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Message 9 of 912 October 2015 at 10:38am | IP Logged
Some of the Indoeuropean diversity in Europe can be directly explained by the late arrival of the Slav groups. When exactly they separated from the other Indoeuropean groups is anyone's guess, but it happened in the far Eastern reachs of Europe, and they didn't come into contact with any other Indoeuropean Europeans until around 500 AD - thousands of years after the Indoeuropeans had entered through the Balkan peninsula and enough to develop a number of idiosyncratic peculiarities of their own.
As far as I know we haven't seen any direct evidence of Indoeuropean languages before the linear B tablets on Crete. What happened there was apparently that the original Minoan culture had been seriously weakened by the eruption af Santorini and maybe also other factors, so the warlike Mycenean Greeks took over the island and learned to write from its original inhabitants around 1450 BC - but they clearly didn't take over their language too.
Hittite texts have been found which were slightly older, but according to the overview in Wikipedia some isolated terms in Luwian/Hittite have been found in old Assyrian texts (I don't know the details of this). There weren't any old Assyrians in Europe so apart from archaic Greek we don't find any attestions of any kind of European language before the Italic (and possible Pontic) populations started to write around 700 BC.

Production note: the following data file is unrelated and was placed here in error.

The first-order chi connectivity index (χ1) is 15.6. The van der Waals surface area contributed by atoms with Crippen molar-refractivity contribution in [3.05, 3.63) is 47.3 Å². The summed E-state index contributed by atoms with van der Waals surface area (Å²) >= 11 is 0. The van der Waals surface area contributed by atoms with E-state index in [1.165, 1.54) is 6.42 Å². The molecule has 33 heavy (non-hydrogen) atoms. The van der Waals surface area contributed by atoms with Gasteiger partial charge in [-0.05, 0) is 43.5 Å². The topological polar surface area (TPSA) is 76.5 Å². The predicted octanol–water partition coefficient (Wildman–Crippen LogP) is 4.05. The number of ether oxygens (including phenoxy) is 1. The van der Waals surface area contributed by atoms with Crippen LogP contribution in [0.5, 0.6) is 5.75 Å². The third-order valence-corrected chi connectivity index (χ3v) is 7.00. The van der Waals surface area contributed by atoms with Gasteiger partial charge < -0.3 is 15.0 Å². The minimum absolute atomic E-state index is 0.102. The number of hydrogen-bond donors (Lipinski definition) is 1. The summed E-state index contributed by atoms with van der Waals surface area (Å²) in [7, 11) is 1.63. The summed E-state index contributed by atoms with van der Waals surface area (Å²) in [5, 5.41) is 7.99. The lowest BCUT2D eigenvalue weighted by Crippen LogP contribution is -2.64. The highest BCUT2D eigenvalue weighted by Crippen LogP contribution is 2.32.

The point is that the archeological evidence and now also the genetic information prove that the population spread happened much earlier than the first written attestations, so counted from the first arrival of pots and graves associated with the invaders there is ample time to produce divergent language families. In the case of Scandinavia the invasion apparently happened in the 3. millennium BC, but the first Proto-Norse inscriptions appear around 200 AD, and as Wulfila's bible in Gothic from around a century later shows the Germanic languages had already split up by them. So nobody ever wrote in the presumed Proto-Germanic language, which is supposed to have been in active use during the first milennium BC.
Edited by Iversen on 12 October 2015 at 10:43am
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